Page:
Workplace Psychological Aggression, Job Stress, and Vigor: A Test of Longitudinal Effects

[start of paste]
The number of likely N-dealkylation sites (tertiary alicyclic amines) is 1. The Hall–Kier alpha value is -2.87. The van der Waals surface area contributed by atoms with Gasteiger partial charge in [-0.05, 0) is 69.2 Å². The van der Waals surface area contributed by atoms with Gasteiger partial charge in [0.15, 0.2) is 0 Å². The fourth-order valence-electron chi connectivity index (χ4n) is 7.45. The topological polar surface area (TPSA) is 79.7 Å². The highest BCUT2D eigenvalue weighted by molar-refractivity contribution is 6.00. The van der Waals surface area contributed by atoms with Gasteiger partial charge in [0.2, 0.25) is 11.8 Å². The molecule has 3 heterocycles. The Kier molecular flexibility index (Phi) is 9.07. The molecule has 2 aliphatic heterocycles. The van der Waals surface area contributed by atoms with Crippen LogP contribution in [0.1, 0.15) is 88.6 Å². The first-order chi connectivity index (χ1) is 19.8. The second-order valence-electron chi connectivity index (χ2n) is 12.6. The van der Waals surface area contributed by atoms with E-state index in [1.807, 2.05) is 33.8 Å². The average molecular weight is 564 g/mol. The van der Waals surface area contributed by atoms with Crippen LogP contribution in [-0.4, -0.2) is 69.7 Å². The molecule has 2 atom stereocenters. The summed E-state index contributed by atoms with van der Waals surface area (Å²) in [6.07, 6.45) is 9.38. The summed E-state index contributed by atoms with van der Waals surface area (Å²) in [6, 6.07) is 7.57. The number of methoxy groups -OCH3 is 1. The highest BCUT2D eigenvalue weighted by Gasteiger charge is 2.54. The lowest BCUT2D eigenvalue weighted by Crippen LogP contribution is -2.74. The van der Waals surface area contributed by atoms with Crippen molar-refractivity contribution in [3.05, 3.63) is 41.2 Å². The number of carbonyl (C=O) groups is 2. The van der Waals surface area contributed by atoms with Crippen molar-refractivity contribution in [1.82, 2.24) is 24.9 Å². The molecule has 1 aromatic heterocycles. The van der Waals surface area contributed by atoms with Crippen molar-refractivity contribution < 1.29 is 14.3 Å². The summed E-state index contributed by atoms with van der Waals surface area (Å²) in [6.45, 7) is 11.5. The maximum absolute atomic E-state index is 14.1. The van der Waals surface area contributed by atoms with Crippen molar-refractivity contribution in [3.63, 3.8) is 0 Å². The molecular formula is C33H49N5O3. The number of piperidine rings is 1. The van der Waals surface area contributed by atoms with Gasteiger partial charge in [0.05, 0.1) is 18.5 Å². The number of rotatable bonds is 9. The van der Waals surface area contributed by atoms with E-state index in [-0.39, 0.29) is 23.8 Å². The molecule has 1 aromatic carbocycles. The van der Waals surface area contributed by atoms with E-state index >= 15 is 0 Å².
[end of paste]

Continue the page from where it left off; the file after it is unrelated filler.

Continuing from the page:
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The purpose of this research was to examine the relationships between supervisor- and customer-initiated psychological aggression and vigor across time, and to determine the mediating role of job stress in these relationships. We also investigated the potential for differential impacts of supervisor and customer aggression on our outcome variables. A two-wave longitudinal study was conducted with a time lag of 6 months. The study sample consisted of 215 branch office employees of five large commercial banks situated in Islamabad, Pakistan. Data were collected using a self-administered questionnaire and analyzed using covariance-based structural equation modeling (CB-SEM). It was found that Time 1 supervisor and customer aggression were negatively related to Time 2 vigor, and these relationships were partially mediated by job stress. Contrary to our expectations, however, we found no significant differences between Time 1 supervisor and customer aggression in relation to Time 2 job stress and Time 2 vigor. The theoretical and practical implications of these findings are discussed. We extended research on multifoci approach to workplace aggression and empirically examined the direct and mediated effects of supervisor- and customer-initiated psychological aggression on vigor.
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